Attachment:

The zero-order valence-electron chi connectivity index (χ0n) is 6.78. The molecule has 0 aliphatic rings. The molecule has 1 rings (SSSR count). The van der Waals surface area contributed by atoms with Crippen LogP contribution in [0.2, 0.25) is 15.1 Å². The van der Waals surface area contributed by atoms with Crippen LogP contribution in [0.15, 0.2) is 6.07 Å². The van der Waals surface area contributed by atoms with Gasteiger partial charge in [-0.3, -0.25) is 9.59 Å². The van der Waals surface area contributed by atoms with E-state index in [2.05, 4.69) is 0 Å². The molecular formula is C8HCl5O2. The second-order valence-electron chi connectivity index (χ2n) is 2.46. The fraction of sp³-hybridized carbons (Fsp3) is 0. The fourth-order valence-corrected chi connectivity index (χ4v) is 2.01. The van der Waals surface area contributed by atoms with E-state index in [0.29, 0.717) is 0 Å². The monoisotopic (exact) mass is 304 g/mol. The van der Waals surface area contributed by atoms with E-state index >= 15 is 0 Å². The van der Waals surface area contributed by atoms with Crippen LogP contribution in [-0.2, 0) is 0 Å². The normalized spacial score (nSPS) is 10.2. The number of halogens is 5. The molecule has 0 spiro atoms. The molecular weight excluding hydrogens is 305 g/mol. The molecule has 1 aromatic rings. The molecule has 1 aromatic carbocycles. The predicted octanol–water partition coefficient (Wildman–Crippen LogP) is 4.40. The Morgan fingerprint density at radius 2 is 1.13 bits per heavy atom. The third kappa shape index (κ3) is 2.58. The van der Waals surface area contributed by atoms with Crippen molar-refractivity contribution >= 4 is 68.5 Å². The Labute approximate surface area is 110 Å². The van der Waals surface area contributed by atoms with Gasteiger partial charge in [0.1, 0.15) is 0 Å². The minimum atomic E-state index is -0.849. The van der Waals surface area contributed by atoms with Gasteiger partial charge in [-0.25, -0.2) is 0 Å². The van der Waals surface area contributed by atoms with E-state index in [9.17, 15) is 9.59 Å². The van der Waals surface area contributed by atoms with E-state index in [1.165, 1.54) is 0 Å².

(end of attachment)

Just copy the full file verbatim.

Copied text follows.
The zero-order valence-electron chi connectivity index (χ0n) is 6.78. The molecule has 0 aliphatic rings. The molecule has 1 rings (SSSR count). The van der Waals surface area contributed by atoms with Crippen LogP contribution in [0.2, 0.25) is 15.1 Å². The van der Waals surface area contributed by atoms with Crippen LogP contribution in [0.15, 0.2) is 6.07 Å². The van der Waals surface area contributed by atoms with Gasteiger partial charge in [-0.3, -0.25) is 9.59 Å². The van der Waals surface area contributed by atoms with E-state index in [2.05, 4.69) is 0 Å². The molecular formula is C8HCl5O2. The second-order valence-electron chi connectivity index (χ2n) is 2.46. The fraction of sp³-hybridized carbons (Fsp3) is 0. The fourth-order valence-corrected chi connectivity index (χ4v) is 2.01. The van der Waals surface area contributed by atoms with E-state index in [0.29, 0.717) is 0 Å². The monoisotopic (exact) mass is 304 g/mol. The van der Waals surface area contributed by atoms with E-state index >= 15 is 0 Å². The van der Waals surface area contributed by atoms with Crippen LogP contribution in [-0.2, 0) is 0 Å². The normalized spacial score (nSPS) is 10.2. The number of halogens is 5. The molecule has 0 spiro atoms. The molecular weight excluding hydrogens is 305 g/mol. The molecule has 1 aromatic rings. The molecule has 1 aromatic carbocycles. The predicted octanol–water partition coefficient (Wildman–Crippen LogP) is 4.40. The Morgan fingerprint density at radius 2 is 1.13 bits per heavy atom. The third kappa shape index (κ3) is 2.58. The van der Waals surface area contributed by atoms with Crippen molar-refractivity contribution >= 4 is 68.5 Å². The Labute approximate surface area is 110 Å². The van der Waals surface area contributed by atoms with Gasteiger partial charge in [0.1, 0.15) is 0 Å². The minimum atomic E-state index is -0.849. The van der Waals surface area contributed by atoms with Gasteiger partial charge in [-0.25, -0.2) is 0 Å². The van der Waals surface area contributed by atoms with E-state index in [9.17, 15) is 9.59 Å². The van der Waals surface area contributed by atoms with E-state index in [1.165, 1.54) is 0 Å².